• It is not fully clear where the differentiability requirement is coming from
• I'm not quite sure what you mean by the differentiability requirement. I'm guessing you're asking how Sal knows that it's differentiable at that point.

A piecewise function is differentiable at a point if both of the pieces have derivatives at that point, and the derivatives are equal at that point. In this case, Sal took the derivatives of each piece: first he took the derivative of x^2 at x=3 and saw that the derivative there is 6. Then, he took the derivative of 6x-9 at x=3, and saw that the derivative there is also 6.

It might be more clear after you watch the next video, where he shows an example that is not differentiable.
• Wait, he gets 9 from the same formula he then subtracts 9 from later, why is this not just turning into (9-9)/(3-3) over and over?
• That's why he factors the enumerator and cancels the `(x-3)`! `(9-9)/(3-3) = undefined`, and you can't have that. So, by cancelling factors, Sal is able to sidestep the undefined values and finish solving the equation.
(This is an example of a removable discontinuity. There is a hole when `x = 3`, but the limit at `x = 3` exists, so you can still take the derivative.)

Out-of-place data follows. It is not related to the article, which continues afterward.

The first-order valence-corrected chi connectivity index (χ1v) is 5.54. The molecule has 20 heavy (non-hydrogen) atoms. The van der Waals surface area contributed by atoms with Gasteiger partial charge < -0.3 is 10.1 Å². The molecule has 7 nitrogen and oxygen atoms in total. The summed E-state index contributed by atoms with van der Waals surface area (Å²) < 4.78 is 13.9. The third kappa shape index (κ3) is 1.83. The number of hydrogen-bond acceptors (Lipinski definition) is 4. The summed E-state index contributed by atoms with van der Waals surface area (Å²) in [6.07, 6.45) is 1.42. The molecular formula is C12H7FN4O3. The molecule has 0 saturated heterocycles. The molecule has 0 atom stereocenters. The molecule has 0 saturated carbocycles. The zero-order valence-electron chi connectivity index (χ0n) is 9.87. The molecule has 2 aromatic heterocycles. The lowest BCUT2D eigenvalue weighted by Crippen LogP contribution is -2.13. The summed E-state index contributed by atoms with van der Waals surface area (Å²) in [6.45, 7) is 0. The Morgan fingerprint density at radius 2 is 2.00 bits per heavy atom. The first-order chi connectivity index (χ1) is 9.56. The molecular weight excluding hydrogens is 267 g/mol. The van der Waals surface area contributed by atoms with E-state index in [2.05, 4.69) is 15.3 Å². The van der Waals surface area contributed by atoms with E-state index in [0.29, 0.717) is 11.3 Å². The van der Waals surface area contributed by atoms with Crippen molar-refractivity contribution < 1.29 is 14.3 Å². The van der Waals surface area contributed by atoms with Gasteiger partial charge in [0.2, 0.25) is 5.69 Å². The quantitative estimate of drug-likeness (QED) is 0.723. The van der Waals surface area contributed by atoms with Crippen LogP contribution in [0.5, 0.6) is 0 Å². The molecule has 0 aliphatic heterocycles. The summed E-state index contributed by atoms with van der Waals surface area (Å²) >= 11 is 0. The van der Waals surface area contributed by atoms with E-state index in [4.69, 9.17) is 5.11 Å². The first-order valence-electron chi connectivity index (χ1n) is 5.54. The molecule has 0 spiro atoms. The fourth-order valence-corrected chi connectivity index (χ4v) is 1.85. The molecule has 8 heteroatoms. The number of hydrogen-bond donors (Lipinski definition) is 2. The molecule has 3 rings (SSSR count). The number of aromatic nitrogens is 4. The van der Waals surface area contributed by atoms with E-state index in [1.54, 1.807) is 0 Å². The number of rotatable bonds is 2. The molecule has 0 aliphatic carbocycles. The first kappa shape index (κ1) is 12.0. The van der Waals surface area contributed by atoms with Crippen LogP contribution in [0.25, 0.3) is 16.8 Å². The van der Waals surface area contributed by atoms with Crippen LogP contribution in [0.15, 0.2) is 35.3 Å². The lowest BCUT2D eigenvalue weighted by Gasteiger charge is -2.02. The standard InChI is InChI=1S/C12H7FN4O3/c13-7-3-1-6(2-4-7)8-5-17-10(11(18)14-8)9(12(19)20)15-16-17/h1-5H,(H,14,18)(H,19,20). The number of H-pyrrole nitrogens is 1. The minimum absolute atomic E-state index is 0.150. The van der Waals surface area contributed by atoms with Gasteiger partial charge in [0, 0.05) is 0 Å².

I hope this helps!
• I understand that this is supposed to be algebraic way to find differentiability at a point, but I wanted to share an easier way that involves using calculus to find if it is differentiable or continuous at a certian point.

Using the example in the video:
Is the function continuous/differentiable at x=3?
f(x)=
|x^2,x<3(1)
|6x-9,x≥3(2)
Firstly, we substitute x=3 into both equations to find if they are continuous.
(1): f(x)=9(from 3^2)
(2): f(x)=9(from 18-9)
Because both f(x) values are the same, we know that the function is continuous at x=3(if they arent the same, then the function is not continuous).

To find if they are differentiable, we must take the derivative of both equations.
f'(x)=2x (1)
f'(x)=6 (2)
If we again substitute x=3, we get 6 in both. Therefore, we know that the function is differentiable.
• Do we actually need to test for continuity? If we find that the function is differentiable at x=3, doesn't it automatically follow that it is continuous at x=3?
• a) Yes, you actually need to test for continuity as not all continuous functions are derivable.

b) Yes, derivability implies continuity but not the other way around.
• I have done examples and practice problems where you just differentiate the function as it is, without thinking about either side. Why is this different? Is it because it because it might not be continous? but we already see the it is. Why have I done practice problems where I don't check for differentiability from both side, and now I am doing it from both sides. Is this method just better practice?
• differentiation is defined from the first principles of differentiation which involves a limit.

So you need sure that limit exists to ensure the function is differentiable.

The function also needs to be continuous for it to be differentiable because of the definition.